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Subject: Re: [std-proposals] count-based for loop
From: Matthew Woehlke (mwoehlke.floss_at_[hidden])
Date: 2019-08-29 12:48:05


On 29/08/2019 10.39, Arthur O'Dwyer via Std-Proposals wrote:
> On Thu, Aug 29, 2019 at 9:51 AM Matthew Woehlke via Std-Proposals wrote:
>> I wonder if instead we could make this work?
>>
>> int x = ...;
>> for (auto const i : std::indices(x)) // i → int
>> ;
>> for (auto const i : std::indices<size_t>(x)) // i → size_t
>> ;
>
> Easy ways to do that would be:
>
> template<class T> T indices(T max); // indices<int>(UINT_MAX) begins by
> implicitly converting UINT_MAX to int

This would trigger a warning, though. We don't want that.

> or:
>
> template<class R, class T> R indices_impl(T max); //
> indices_impl<int>(UINT_MAX) never converts UINT_MAX to int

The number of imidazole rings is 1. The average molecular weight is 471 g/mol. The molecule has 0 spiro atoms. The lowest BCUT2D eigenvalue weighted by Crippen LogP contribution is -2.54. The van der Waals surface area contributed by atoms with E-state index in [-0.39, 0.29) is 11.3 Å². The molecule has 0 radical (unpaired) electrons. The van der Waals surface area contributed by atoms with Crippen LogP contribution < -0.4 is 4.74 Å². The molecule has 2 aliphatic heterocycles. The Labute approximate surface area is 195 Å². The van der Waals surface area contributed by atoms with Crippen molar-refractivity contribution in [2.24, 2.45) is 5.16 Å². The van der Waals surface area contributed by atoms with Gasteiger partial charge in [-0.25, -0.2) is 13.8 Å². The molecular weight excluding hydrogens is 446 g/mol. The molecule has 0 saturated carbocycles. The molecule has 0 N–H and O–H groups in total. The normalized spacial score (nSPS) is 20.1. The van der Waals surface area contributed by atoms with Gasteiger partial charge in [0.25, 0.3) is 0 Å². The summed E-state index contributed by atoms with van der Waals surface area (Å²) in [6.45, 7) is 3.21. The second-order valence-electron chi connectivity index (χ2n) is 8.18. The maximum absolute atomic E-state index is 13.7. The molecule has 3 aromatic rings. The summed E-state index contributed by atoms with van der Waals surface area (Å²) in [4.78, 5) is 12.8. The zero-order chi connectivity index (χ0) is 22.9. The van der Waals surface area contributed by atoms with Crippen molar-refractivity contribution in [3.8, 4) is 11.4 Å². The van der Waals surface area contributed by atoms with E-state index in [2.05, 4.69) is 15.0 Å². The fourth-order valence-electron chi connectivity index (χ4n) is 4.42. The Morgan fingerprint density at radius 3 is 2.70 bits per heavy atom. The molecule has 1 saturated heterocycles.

>
> template<class R = void, class T>
> auto indices(T max) {
> if constexpr (std::is_void_v<R>) {
> return indices_impl<T>(max);
> } else {
> return indices_impl<R>(max);
> }
> }

Yes, I think that works :-). (I'd argue you are missing a static_cast,
but that's implementation details.)

I like this, because it is explicit about what type you want out, if you
care, and otherwise uses the same as the type in.

> Incidentally, there has been some discussion yesterday in the #ranges Slack
> channel about the fact that
> - std::iota(0, 10) compiles fine, producing a sized range
> - std::iota(0, 10u) does not compile
> - std::iota(0, 10.0f) compiles fine, producing an unsized range
> - std::iota(short(0), 65536) compiles fine, producing an unsized and
> infinite range
>
> In short: implicit conversions are the devil and should be avoided in good
> APIs.

Yeah... the current operation of iota, taking the type from the first
argument (which is almost always the literal "0"), is an issue :-).

That reminds me, though... what is wrong with:

  for (auto const i : std::iota(x))

...? (IOW, add a single-argument overload that counts from 0 up to the
argument?)

-- 
Matthew

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